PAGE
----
The line illustrations are by Millie Perocheau, who based them on drawings by Isaac Thackray’s own daughters Alice and Lila. As a result the cute, naïve and funny drawings are a perfect match for this cute, naïve and funny tale.

Kiwi author Isaac ThackrayIsaac Thackray author

Find out more about Isaac on his author page.

Additional information

Dimensions19.5 × 13.4 cm

Paperback edition



Page count


Published by

Little Love, an imprint of Mary Egan Publishing

1 review for Queen Of Muck

  1. Kate Gordon

    From WhatBookNext.com
    Lily and Lucy live with their Grandad. At only six and nine and three quarters old, they are very worried when they discover their fun, loving, clever inventor Grandad, missing! They search high and low. He’s not in the house. He’s not in the garden, and he’s not even in his inventing shed. It has been a week, and they are not only worried about Grandad, but the fact they can’t tell anyone he’s missing in case they get taken back to the orphanage he found them in.

    When a postcard in his inventions shed behaves a little strangely, they decide it’s a clue. They follow the information on it and discover themselves in a completely different world. Is Grandad here? Being very brave girls, they set off to look for him. The first thing they need to find is the village of Florez they saw on the front of the postcard.

    What they do find is a surprising creature. A fox called Frederick who not only stands on two legs and is dressed rather dapperly, but he talks as well. This is only the first of the astounding but wonderful charms of the land they have found themselves in.

    It’s not all happiness in joy however. Frederick tells them of a village nearby, once called Celestia but now ruled by a terrible tyrant who calls herself Queen Muck. Celestia became the village of Muck – a very sad, grey, grim place indeed.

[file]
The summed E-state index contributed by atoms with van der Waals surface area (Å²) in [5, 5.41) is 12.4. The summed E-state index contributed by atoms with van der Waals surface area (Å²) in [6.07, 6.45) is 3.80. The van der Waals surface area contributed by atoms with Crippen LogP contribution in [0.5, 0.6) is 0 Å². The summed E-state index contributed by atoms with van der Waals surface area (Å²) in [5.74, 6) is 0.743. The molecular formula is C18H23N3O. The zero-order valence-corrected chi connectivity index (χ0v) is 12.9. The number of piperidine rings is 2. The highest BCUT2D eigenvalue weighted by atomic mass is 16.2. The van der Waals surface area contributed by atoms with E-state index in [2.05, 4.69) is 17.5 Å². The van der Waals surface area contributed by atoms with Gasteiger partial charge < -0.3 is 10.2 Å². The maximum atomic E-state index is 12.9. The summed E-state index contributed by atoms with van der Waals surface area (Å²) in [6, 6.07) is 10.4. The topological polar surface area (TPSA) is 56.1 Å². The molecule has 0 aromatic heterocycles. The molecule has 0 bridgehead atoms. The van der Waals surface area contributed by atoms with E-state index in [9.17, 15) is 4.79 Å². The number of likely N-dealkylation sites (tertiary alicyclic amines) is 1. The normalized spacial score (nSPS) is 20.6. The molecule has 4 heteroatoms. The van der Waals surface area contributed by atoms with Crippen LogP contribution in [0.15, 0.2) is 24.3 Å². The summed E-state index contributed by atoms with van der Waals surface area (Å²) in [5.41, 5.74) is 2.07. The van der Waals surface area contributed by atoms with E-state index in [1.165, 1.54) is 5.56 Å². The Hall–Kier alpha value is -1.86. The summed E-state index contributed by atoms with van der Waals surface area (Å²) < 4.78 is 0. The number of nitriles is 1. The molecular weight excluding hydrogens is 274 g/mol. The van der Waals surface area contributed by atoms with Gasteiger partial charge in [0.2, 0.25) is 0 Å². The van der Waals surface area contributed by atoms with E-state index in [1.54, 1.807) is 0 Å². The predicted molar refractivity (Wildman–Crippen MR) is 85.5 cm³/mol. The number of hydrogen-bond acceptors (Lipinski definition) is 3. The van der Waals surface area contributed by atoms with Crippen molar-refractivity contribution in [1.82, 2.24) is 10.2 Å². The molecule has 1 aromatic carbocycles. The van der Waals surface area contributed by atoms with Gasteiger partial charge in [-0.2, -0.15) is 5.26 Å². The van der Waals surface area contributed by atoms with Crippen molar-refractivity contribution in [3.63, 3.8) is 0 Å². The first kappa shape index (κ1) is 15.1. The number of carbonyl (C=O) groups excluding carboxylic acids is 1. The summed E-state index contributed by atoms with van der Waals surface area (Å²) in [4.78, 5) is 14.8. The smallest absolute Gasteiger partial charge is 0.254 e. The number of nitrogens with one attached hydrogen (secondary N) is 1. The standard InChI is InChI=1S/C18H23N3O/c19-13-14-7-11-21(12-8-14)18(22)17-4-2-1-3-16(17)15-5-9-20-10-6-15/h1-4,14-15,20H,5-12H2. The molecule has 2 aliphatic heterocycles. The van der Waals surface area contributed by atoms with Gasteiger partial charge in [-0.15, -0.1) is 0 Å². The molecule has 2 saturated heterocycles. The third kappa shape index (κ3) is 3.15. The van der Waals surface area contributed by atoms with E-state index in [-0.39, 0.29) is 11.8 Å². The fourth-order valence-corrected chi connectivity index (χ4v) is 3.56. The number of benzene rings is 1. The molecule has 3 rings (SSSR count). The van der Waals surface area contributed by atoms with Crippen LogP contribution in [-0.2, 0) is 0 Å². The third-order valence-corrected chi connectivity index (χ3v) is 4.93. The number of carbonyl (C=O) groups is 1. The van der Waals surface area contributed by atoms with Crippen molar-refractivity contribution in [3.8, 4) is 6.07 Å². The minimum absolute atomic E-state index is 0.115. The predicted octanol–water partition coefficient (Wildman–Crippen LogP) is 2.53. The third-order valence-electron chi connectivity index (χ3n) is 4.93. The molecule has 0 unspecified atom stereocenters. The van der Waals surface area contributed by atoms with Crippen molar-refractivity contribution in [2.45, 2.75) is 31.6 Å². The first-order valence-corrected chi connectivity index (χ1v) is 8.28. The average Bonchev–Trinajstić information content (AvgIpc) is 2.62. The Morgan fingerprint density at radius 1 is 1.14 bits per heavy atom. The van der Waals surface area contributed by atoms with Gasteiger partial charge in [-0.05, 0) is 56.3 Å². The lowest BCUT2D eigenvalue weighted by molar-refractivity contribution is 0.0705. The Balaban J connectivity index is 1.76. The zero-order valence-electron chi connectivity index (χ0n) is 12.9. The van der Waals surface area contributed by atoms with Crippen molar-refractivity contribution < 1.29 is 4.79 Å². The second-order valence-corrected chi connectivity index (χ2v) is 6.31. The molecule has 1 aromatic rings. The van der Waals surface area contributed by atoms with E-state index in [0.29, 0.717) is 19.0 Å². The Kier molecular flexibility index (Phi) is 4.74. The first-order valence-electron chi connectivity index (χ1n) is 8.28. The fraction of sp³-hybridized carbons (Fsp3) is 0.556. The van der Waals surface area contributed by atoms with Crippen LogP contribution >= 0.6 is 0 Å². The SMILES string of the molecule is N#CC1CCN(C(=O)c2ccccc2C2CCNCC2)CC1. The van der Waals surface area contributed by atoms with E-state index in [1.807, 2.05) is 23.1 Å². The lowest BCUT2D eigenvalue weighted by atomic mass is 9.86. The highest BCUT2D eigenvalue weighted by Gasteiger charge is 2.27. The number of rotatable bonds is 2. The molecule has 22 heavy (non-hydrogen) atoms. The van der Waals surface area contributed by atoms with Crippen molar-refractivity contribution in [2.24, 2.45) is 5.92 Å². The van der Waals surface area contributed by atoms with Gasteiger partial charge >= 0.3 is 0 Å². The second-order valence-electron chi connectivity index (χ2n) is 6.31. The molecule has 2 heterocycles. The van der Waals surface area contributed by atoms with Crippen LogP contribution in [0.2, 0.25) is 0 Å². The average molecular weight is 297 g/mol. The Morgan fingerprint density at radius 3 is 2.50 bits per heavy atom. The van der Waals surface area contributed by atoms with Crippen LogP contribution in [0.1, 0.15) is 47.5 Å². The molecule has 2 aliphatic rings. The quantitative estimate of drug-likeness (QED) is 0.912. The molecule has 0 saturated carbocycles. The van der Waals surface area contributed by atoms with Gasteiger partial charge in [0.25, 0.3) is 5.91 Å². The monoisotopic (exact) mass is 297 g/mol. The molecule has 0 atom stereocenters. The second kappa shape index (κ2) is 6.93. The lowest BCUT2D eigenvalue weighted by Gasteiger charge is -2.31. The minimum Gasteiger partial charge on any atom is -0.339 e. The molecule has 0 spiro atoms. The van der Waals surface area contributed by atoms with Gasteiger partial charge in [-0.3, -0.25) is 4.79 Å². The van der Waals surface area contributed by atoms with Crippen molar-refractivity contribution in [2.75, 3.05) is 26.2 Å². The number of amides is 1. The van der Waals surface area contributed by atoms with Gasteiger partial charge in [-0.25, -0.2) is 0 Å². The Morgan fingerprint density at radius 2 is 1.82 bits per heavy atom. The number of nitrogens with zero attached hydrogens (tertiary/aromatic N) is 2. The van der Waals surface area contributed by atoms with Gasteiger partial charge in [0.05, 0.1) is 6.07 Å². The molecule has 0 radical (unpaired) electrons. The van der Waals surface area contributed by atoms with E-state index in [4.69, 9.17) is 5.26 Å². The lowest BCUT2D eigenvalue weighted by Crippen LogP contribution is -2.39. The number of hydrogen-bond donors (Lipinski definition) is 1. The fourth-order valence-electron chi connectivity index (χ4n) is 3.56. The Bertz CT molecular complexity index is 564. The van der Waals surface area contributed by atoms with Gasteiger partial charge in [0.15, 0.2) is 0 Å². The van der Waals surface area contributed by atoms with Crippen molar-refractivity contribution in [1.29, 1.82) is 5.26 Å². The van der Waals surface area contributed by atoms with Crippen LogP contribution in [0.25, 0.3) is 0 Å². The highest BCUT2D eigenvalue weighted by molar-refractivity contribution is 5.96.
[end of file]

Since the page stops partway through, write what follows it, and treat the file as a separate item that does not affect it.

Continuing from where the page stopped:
Meanwhile… Queen Muck is planning something. Everything Frederick said about her is true, but times ten. She hates any happiness unless it’s hers. Anything nice, bright, lovely, beautiful or happy makes her want to puke. The village people and her palace staff only do what she demands as they are threatened constantly with being thrown in the tower cells.

    Lily and Lucy won’t be put off by stories of Queen Muck, and their courage inspires others to stand up for themselves. Is Queen Muck finally going to meet her match? Can they keep their cool in dark underground tunnels, faced with gruesome giants and in front of the evil Queen herself? And where on Earth is Grandad?

    Mix together a cup of Narnia, a large spoonful each of The BFG and Fantastic Mr Fox and then stir in some Bad Jelly the Witch, and you’re coming close to this wonderful adventure – Queen of Muck.

    Narrated in a storyteller format, Queen of Muck is exciting, funny, with a truly nasty villain and a group of brave heroes willing to do anything to rescue their loved one. It’s not all straight forward good vs evil, though. Some characters have to dig deep to find their courage, whether to face Queen Muck for the first time or to stand up against her and risk her threats of the tower.

    Illustrations are scattered through the pages and some sounds are emphasized by bold fonts or capital texts.

    A thoroughly readable, enjoyable, and fantastical adventure. I can just imagine Spike Milligan reading this aloud, putting on all the voices of the characters. Loved it.